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Briefing reveals border key weapon in IRA arsenal

By David O'Dornan

A government briefing paper from the mid-1990s detailed the importance of the border to the IRA.

It was prepared ahead of then Prime Minister John Major holding talks with his Irish counterpart Albert Reynolds.

The note from February 26, 1995 set out IRA activity in the Republic.

It said: "It is common ground that PIRA use the Republic for developing and manufacturing improvised weapons, for training terrorists in their use, and for stockpiling weapons, ammunition and explosives, particularly the large shipments from Libya which arrived in 1985 and 1986.

"The RUC and Garda agree that it is PIRA policy to retain in the north only those munitions they need to meet immediate operational requirements.

"A joint RUC/Garda Assessment submitted to the January 28 meeting of the Intergovernmental Conference stated that: Seizures of munitions under the control of Northern Command PIRA ... confirm that large stock-piles are not held by them. They only retain a sufficient quantity to meet their immediate requirements.

"It is assessed that a large portion of the (Libyan shipments not already seized or controlled by Northern Command), which includes large stocks of AKM rifles, DSHK heavy machine-guns, general purpose machine-guns and SAM7 rockets and launchers, still remain in deep hides in the Republic of Ireland under the control of Southern Command."

The briefing document then takes aim at Sinn Fein as well.

It reads: "Sinn Fein exclude themselves from the political talks, while they are known to be associated with PIRA and refuse to condemn its activities.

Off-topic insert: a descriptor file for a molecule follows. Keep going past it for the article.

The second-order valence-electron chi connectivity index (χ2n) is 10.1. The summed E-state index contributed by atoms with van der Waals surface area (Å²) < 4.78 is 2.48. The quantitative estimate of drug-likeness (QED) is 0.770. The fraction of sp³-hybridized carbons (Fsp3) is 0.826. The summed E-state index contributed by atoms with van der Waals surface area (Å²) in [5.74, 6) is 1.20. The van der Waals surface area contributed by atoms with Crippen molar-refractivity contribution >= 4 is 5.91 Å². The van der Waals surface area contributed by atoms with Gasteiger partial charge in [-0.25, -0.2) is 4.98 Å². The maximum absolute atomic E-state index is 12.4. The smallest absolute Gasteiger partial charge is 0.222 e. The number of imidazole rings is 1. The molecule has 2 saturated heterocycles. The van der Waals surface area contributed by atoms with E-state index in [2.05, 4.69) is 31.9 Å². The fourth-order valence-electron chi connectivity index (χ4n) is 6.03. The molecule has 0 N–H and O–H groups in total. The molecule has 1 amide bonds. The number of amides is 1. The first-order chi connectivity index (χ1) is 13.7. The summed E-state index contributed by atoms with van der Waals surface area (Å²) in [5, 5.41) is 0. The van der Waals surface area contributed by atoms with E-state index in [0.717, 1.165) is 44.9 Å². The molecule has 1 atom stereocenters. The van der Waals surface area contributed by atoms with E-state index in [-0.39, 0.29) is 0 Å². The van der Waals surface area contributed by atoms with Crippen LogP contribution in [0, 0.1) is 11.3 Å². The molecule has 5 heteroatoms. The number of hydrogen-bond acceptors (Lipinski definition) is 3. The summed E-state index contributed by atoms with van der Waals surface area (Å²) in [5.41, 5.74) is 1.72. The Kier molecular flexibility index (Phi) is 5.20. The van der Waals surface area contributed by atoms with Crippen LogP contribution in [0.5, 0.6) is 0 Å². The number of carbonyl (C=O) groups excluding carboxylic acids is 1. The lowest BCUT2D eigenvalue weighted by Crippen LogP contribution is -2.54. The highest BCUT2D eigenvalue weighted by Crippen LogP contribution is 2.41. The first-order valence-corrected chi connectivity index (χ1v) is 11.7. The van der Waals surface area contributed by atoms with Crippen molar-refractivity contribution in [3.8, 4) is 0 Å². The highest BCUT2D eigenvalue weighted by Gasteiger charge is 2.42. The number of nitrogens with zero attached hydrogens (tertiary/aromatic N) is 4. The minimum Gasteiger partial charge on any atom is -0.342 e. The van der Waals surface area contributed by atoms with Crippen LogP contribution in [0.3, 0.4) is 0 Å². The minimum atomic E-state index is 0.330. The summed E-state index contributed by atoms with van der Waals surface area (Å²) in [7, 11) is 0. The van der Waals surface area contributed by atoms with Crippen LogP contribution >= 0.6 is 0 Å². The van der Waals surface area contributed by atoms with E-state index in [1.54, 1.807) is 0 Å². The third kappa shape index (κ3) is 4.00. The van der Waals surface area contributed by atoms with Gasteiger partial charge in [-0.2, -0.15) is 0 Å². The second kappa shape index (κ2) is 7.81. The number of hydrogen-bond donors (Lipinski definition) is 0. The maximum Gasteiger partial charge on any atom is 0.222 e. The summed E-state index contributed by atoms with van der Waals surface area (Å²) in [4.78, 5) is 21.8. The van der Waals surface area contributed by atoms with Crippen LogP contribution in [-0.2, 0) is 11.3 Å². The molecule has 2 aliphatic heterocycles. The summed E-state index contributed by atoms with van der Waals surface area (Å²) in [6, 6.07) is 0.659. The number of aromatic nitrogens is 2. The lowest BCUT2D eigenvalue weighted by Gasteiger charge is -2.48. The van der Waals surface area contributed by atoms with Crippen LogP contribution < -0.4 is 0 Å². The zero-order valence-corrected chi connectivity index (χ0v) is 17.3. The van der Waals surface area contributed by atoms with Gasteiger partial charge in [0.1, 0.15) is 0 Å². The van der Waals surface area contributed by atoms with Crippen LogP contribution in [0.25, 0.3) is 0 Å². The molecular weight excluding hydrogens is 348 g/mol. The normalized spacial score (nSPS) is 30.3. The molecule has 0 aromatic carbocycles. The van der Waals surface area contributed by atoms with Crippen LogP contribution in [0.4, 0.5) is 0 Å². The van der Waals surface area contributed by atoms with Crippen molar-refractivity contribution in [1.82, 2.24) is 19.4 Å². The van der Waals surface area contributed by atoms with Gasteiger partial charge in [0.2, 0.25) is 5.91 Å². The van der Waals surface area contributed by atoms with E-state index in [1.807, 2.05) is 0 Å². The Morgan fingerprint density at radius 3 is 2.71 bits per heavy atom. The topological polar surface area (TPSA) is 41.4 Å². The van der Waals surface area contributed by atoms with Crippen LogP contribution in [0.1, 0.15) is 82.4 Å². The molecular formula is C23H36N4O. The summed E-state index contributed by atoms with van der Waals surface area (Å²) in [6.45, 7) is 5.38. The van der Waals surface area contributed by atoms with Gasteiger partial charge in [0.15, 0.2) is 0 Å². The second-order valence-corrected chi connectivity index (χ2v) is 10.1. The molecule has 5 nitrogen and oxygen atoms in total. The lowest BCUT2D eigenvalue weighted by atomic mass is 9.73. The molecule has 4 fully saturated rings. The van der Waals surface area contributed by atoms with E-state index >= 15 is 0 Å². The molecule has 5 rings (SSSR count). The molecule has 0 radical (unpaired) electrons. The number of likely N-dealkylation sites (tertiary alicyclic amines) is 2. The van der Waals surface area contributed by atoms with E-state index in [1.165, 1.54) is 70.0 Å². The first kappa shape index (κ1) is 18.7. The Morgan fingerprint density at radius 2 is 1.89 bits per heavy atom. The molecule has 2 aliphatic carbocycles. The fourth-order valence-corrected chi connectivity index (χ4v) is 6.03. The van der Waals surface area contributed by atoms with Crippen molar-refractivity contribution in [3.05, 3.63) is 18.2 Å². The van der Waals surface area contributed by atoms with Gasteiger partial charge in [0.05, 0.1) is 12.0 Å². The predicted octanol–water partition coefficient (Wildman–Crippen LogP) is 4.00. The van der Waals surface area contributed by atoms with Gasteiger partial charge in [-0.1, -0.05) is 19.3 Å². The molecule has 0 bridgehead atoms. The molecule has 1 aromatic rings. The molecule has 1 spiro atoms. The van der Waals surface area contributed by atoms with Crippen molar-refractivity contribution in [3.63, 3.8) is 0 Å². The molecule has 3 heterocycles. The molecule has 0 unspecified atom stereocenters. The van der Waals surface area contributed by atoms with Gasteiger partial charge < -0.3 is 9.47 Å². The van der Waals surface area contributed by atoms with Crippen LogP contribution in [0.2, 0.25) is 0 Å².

"Although some recent statements apparently attempting to distance Sinn Fein from PIRA may be interesting straws in the wind, there is a long way to go.

"For one thing, we would wish to see an unequivocal condemnation of terrorism by Sinn Fein. For another, there is no sign in fact of any separation between the two organisations other than rhetorical.

"It is important to be firm about this position. If the wrong signals are sent to the Northern Ireland political parties the whole future of political dialogue could be jeopardised.

"PIRA do not at present face defeat militarily, as activity since the last summit on December 4 has amply confirmed.

"Nevertheless, they continue their internal debate. We must not try to put them off with incentives, which could destroy the whole political development process.

"At the same time, we are alive to this debate when we take steps which might be received as signals."

Belfast Telegraph


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